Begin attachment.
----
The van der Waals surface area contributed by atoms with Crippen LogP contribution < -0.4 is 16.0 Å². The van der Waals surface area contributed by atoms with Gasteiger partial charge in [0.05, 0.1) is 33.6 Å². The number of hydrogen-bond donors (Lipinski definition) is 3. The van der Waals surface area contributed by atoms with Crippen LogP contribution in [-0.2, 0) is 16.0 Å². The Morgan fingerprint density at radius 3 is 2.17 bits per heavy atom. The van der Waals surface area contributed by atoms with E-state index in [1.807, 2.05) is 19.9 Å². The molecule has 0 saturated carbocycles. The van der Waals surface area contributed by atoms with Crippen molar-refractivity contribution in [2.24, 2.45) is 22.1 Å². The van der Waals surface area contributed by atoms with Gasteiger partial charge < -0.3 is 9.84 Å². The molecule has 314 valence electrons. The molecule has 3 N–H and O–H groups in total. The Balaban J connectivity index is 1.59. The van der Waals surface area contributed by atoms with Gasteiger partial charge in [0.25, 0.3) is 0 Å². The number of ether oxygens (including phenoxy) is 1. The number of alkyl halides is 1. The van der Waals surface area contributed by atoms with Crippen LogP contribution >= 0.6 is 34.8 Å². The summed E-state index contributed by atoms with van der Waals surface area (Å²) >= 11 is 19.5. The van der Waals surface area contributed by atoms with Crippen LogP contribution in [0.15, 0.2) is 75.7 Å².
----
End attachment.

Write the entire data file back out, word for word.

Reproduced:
The van der Waals surface area contributed by atoms with Crippen LogP contribution < -0.4 is 16.0 Å². The van der Waals surface area contributed by atoms with Gasteiger partial charge in [0.05, 0.1) is 33.6 Å². The number of hydrogen-bond donors (Lipinski definition) is 3. The van der Waals surface area contributed by atoms with Crippen LogP contribution in [-0.2, 0) is 16.0 Å². The Morgan fingerprint density at radius 3 is 2.17 bits per heavy atom. The van der Waals surface area contributed by atoms with E-state index in [1.807, 2.05) is 19.9 Å². The molecule has 0 saturated carbocycles. The van der Waals surface area contributed by atoms with Crippen molar-refractivity contribution in [2.24, 2.45) is 22.1 Å². The van der Waals surface area contributed by atoms with Gasteiger partial charge < -0.3 is 9.84 Å². The molecule has 314 valence electrons. The molecule has 3 N–H and O–H groups in total. The Balaban J connectivity index is 1.59. The van der Waals surface area contributed by atoms with Gasteiger partial charge in [0.25, 0.3) is 0 Å². The number of ether oxygens (including phenoxy) is 1. The number of alkyl halides is 1. The van der Waals surface area contributed by atoms with Crippen LogP contribution >= 0.6 is 34.8 Å². The summed E-state index contributed by atoms with van der Waals surface area (Å²) >= 11 is 19.5. The van der Waals surface area contributed by atoms with Crippen LogP contribution in [0.15, 0.2) is 75.7 Å².